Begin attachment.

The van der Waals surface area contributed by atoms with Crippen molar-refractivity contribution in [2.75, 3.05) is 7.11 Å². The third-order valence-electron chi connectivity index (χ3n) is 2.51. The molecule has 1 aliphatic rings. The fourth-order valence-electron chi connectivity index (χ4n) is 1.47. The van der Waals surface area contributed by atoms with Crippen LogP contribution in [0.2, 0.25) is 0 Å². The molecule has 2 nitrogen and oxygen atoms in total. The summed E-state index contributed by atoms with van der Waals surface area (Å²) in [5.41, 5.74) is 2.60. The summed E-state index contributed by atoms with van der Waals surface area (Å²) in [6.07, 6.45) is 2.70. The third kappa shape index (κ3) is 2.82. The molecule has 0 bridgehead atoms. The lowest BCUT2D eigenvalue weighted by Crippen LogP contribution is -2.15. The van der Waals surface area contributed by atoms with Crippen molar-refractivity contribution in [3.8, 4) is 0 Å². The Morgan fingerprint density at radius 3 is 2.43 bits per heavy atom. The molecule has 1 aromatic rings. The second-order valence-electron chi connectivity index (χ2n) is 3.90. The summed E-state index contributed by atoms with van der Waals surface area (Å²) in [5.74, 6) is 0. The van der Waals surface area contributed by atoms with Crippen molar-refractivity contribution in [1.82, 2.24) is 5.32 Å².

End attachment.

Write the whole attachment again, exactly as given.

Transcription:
The van der Waals surface area contributed by atoms with Crippen molar-refractivity contribution in [2.75, 3.05) is 7.11 Å². The third-order valence-electron chi connectivity index (χ3n) is 2.51. The molecule has 1 aliphatic rings. The fourth-order valence-electron chi connectivity index (χ4n) is 1.47. The van der Waals surface area contributed by atoms with Crippen LogP contribution in [0.2, 0.25) is 0 Å². The molecule has 2 nitrogen and oxygen atoms in total. The summed E-state index contributed by atoms with van der Waals surface area (Å²) in [5.41, 5.74) is 2.60. The summed E-state index contributed by atoms with van der Waals surface area (Å²) in [6.07, 6.45) is 2.70. The third kappa shape index (κ3) is 2.82. The molecule has 0 bridgehead atoms. The lowest BCUT2D eigenvalue weighted by Crippen LogP contribution is -2.15. The van der Waals surface area contributed by atoms with Crippen molar-refractivity contribution in [3.8, 4) is 0 Å². The Morgan fingerprint density at radius 3 is 2.43 bits per heavy atom. The molecule has 1 aromatic rings. The second-order valence-electron chi connectivity index (χ2n) is 3.90. The summed E-state index contributed by atoms with van der Waals surface area (Å²) in [5.74, 6) is 0. The van der Waals surface area contributed by atoms with Crippen molar-refractivity contribution in [1.82, 2.24) is 5.32 Å².